Almost as an aside, I would argue that if you think hourly pricing is a good idea, then a careful application of logic and fact would have you in full agreement with some of the things that you described in less favorable terms in prior articles. You don’t get to proper hourly price signals without single-price auctions [or security-constrained economic dispatch on marginal cost… same principle] or locational price differences, as may be caused by congestion or losses. There’s a package of things that has to go together to get this right. Most of it was included in FERC’s failed Standard Market Design effort. And maybe that’s what was missing in the series, the big picture that ties all of this together. You took on lots of disparate details, but had trouble putting them together in a coherent way. As I said before, it was sometimes an ugly quilt assembled from disparate anecdotes.

    Also, pause to consider again that many of us on the theoretical side of this just want to get it right. We don’t necessarily have a financial dog in the hunt. Some of us are sincere and we’re in it for the benefit of consumers and the economy in general. Some of us are just weird that way, and sometimes we have to fight the industry from the inside, trying to get it to do the right thing. The thing is, coming from that perspective, I’m not convinced that you knew when you were helping and when you were hurting. At the same time, though, we all have moments when we question whether we’re doing/believing the right thing.

    I encourage you to continue to give the industry a bit of time and attention. There’s quite a bit to be understood, and I’d love to see you delve further into it, as you do with tax law.

  5. DCJ, I read the letters section of the NYT, and you know as well as I do that it is representative of your paper’s readership. That you don’t write to your audience is dellusional, at best.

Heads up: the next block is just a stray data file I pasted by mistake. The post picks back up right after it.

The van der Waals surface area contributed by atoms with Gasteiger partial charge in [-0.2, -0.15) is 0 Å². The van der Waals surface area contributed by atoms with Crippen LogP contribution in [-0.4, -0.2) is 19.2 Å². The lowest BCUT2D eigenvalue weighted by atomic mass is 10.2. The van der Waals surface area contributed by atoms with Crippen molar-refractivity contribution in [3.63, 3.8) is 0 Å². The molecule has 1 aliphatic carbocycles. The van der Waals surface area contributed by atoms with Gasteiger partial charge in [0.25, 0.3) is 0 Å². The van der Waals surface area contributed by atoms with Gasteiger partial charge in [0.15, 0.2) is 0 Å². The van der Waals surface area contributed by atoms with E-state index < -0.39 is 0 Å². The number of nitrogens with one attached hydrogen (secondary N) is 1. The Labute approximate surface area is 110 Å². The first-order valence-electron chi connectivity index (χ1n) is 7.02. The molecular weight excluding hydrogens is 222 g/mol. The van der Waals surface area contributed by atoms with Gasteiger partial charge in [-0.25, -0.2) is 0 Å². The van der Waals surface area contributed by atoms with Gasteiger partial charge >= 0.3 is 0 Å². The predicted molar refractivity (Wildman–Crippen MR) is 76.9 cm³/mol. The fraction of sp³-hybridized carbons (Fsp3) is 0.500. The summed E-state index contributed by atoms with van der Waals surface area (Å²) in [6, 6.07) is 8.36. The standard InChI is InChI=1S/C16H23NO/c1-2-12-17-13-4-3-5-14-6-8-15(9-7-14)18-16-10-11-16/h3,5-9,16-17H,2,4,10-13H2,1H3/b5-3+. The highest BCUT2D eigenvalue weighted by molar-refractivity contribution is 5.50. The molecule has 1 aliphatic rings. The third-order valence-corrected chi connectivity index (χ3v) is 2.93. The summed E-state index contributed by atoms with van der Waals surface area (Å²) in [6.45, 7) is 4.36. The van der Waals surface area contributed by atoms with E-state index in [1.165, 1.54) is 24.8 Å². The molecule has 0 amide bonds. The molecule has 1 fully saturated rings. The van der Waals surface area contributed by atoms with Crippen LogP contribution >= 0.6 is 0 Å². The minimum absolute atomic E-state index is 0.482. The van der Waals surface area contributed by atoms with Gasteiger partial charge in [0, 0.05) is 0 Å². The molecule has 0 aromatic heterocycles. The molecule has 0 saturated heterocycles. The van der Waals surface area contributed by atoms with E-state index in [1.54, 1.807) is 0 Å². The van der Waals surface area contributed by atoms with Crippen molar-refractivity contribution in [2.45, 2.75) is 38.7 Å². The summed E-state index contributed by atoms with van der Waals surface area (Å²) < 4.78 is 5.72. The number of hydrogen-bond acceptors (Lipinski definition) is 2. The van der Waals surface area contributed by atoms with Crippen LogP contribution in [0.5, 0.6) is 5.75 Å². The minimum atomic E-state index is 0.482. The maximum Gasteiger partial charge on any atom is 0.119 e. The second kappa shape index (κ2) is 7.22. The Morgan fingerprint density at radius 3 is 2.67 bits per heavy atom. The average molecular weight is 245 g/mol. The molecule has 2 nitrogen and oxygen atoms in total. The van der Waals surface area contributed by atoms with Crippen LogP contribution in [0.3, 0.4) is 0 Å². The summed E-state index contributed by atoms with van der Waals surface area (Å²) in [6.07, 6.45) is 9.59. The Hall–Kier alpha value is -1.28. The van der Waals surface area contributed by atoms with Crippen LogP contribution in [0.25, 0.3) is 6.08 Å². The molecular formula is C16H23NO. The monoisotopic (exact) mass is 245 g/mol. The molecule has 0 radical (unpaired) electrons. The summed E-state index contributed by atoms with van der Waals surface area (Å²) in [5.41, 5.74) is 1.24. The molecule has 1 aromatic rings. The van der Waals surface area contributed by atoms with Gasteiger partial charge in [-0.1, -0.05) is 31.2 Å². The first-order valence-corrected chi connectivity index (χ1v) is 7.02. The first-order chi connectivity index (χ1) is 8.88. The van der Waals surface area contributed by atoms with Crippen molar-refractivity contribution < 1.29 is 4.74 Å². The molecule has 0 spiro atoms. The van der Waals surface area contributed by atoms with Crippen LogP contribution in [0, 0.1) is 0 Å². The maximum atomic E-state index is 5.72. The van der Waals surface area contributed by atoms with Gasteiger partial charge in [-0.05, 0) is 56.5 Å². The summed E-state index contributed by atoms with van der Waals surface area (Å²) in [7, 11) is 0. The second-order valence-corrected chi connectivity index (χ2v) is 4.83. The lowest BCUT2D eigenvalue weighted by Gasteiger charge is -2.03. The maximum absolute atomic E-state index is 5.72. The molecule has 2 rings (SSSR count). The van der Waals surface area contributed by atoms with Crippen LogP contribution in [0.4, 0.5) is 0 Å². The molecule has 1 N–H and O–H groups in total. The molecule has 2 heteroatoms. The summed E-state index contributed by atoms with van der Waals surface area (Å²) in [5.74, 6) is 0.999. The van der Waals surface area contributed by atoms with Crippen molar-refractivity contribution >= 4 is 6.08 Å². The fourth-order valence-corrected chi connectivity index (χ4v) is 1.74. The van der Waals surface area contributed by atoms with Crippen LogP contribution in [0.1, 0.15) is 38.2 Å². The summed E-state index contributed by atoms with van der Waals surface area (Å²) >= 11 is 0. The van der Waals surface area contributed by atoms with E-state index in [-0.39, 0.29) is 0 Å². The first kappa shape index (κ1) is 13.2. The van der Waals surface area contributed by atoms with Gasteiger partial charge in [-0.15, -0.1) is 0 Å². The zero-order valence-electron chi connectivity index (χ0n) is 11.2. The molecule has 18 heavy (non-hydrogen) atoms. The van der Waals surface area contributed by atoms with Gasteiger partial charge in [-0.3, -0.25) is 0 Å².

I’d recommend the “Overcoming Bias” blog, and the recent posts there about the bias of so called educated elites. Just because you read Adam Smith in the original doesn’t mean that you aren’t any less biased than us unwashed.

  6. DCJ, I read the letters section of the NYT, and you know as well as I do that it is representative of your paper’s readership. That you don’t write to your audience is dellusional, at best.

    I’d recommend the “Overcoming Bias” blog, and the recent posts there about the bias of so called educated elites. Just because you read Adam Smith in the original doesn’t mean that you aren’t any less biased than us unwashed.

  7. Oh, for Pete’s sake, Buzzcut… take a bath! 😉

    BTW, I’m thinkin’ about get’n a buzz cut myself.

  8. Again, Buzzcut projects.
    Out of necessity I started working at age 10, have worked full-time since I was 13, initially had to drop out of college because I was too poor to buy textbooks (the GI Bill benefits for children of totaly disabled veterans being unchanged from 1946 to 1967, the year I finished night high school).
    I later went part-time to junior and state colleges (and for five months, on a competitive grant, to one elite college). I never graduated.
    My brother is a security guard, my sister was a clerk. One of my sons is a truck driver, another a surrogate parent in a group home for displaced children.
    Assuming there is an unrecognized bias it would seem, on the facts, to be far from the elite perspective that Buzzcut imagines I come from or pander to.
    Whatever my faults — and they are many, including being peeved at people who write without facts — thoughtful critics, even those who are antagonistic, have certified my bona fides as a maverick.

  9. Again, Buzzcut projects.
    Out of necessity I started working at age 10, have worked full-time since I was 13, initially had to drop out of college because I was too poor to buy textbooks (the GI Bill benefits for children of totaly disabled veterans being unchanged from 1946 to 1967, the year I finished night high school).
    I later went part-time to junior and state colleges (and for five months, on a competitive grant, to one elite college). I never graduated.
    My brother is a security guard, my sister was a clerk. One of my sons is a truck driver, another a surrogate parent in a group home for displaced children.
    Assuming there is an unrecognized bias it would seem, on the facts, to be far from the elite perspective that Buzzcut imagines I come from or pander to.
    Whatever my faults — and they are many, including being peeved at people who write without facts — thoughtful critics, even those who are antagonistic, have certified my bona fides as a maverick.